Simple moves are generally the most effective ones. Wing chun has specialized in simple techniques, and has the appearance of a no-nonsense sort of art. The sophistication of wing chun comes in its trapping hands practices, using sequences of simple techniques to exploit and control the opponent's responses. (By way of disclosure, my exposure to wing chun is very limited.)

    Good martial art schools train in developing the sort of energy that Andy noted, through giving feedback on repetitive practice of fundamental moves. Technique is important, but technique and jin ("energy") combined together can have awesome effects. I hope nobody objects to my posting a link to one more vidclip. This is the grandmaster of the style of taijiquan that I practice, demonstrating explosive power that results from combining circular movements of different parts of the body: http://www.youtube.com/watch?v=zxxebP0u31g

    But anyway, back to commenting on spirit. Yip Man's skill in the video clip taken shortly before his death makes me wonder about what he was able to do when he was in good health. It also brings to mind accounts of Morhei Ueshiba throwing people around on the mat shortly before his death, and about Muhammad Ali still working on the heavy bag -- after deterioration of their physical condition, those people could practice their fighting arts more easily than they could do some "normal everyday" sorts of actions.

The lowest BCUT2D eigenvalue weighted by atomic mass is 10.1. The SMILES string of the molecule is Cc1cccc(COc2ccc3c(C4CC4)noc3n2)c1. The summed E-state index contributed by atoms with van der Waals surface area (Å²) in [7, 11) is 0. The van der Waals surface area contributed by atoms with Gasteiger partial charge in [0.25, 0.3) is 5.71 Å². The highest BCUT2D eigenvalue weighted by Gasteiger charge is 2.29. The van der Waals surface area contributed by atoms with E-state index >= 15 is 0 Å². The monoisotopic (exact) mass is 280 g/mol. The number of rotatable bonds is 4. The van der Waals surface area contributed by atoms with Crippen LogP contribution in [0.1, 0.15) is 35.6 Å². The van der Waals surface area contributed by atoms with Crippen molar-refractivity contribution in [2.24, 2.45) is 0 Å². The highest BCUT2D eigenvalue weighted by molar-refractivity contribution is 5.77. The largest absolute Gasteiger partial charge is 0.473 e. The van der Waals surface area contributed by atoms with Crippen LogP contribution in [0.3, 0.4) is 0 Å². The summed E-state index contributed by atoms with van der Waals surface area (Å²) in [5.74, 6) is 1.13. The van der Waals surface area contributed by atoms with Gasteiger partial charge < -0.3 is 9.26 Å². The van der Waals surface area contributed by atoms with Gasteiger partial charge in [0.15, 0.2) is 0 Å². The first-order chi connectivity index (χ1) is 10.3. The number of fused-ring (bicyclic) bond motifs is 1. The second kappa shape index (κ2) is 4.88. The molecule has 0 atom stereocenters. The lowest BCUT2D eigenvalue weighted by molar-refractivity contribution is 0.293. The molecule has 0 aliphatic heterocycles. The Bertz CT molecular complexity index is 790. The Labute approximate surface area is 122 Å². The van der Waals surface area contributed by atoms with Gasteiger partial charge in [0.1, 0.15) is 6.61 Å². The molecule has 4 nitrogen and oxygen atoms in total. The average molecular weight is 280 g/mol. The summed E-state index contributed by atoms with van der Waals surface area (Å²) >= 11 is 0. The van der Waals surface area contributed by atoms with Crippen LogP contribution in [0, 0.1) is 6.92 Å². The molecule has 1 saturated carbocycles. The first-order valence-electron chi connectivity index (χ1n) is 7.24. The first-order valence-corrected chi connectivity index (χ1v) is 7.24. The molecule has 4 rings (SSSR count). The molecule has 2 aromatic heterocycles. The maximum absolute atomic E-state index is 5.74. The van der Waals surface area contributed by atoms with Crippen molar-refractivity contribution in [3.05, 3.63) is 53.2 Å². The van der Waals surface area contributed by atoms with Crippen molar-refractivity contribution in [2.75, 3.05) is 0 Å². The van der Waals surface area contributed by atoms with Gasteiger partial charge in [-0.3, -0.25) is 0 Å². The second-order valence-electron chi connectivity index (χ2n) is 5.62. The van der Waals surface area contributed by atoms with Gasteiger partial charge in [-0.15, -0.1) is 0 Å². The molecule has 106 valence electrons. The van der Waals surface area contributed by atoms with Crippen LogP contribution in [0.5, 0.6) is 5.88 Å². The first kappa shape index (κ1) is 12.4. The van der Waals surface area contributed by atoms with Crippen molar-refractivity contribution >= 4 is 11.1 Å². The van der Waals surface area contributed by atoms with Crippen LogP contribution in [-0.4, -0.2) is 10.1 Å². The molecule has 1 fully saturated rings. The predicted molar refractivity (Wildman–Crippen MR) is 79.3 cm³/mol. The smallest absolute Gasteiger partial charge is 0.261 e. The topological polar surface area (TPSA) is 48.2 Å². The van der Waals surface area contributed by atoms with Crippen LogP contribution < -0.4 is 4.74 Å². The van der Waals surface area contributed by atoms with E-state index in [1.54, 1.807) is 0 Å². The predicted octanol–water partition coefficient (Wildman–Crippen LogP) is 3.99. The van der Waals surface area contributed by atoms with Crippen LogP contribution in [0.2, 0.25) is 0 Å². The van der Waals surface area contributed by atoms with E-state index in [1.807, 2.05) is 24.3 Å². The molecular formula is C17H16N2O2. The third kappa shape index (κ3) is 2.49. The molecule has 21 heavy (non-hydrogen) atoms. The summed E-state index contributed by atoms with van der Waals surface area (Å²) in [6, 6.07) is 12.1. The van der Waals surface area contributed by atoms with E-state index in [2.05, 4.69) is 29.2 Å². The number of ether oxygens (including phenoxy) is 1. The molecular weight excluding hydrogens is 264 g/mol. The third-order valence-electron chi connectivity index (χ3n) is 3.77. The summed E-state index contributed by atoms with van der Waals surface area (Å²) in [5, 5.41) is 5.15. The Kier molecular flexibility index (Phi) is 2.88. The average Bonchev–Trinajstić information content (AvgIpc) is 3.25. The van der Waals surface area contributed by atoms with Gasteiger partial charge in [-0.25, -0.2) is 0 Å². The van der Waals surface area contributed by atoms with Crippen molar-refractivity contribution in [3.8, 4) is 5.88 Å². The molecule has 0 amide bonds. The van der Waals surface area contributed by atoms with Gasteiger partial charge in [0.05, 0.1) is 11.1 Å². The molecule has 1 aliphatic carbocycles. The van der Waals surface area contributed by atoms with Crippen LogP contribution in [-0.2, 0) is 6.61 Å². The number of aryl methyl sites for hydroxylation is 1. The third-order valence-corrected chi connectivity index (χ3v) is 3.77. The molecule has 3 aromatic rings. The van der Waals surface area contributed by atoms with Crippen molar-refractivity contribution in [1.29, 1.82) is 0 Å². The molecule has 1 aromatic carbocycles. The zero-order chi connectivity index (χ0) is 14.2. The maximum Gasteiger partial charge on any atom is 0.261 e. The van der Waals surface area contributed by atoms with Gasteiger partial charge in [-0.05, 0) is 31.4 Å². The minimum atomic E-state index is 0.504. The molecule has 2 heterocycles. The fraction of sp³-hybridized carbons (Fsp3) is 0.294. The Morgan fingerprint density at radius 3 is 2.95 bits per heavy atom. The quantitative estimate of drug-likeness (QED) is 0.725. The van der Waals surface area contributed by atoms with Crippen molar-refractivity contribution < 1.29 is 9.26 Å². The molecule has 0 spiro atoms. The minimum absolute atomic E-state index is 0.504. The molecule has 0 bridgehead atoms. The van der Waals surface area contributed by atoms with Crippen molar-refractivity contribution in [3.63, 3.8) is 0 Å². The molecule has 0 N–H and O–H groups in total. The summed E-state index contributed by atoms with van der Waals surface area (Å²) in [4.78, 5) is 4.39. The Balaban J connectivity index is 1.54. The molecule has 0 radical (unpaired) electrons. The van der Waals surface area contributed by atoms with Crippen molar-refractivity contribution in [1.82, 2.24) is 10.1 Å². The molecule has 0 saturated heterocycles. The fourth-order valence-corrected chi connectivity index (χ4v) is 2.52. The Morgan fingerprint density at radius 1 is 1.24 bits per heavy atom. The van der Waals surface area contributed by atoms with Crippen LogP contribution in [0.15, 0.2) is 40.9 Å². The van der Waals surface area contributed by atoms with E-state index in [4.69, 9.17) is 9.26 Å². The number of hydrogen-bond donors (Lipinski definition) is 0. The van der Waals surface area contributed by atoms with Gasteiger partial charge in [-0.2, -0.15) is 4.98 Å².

Bruce

    Absolutely, I in no way meant the "simple" comment to be derogatory. I was just amazed at the aura of energy that seemed to envelop this man, clearly at the sunset of his life, while doing a series of very simple movements.

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    Re: Martial Arts stuff (from different thread)

    Post by Bruce on Mon May 18, 2009 5:38 am

    Thaak wrote:Absolutely, I in no way meant the "simple" comment to be derogatory. I was just amazed at the aura of energy that seemed to envelop this man, clearly at the sunset of his life, while doing a series of very simple movements.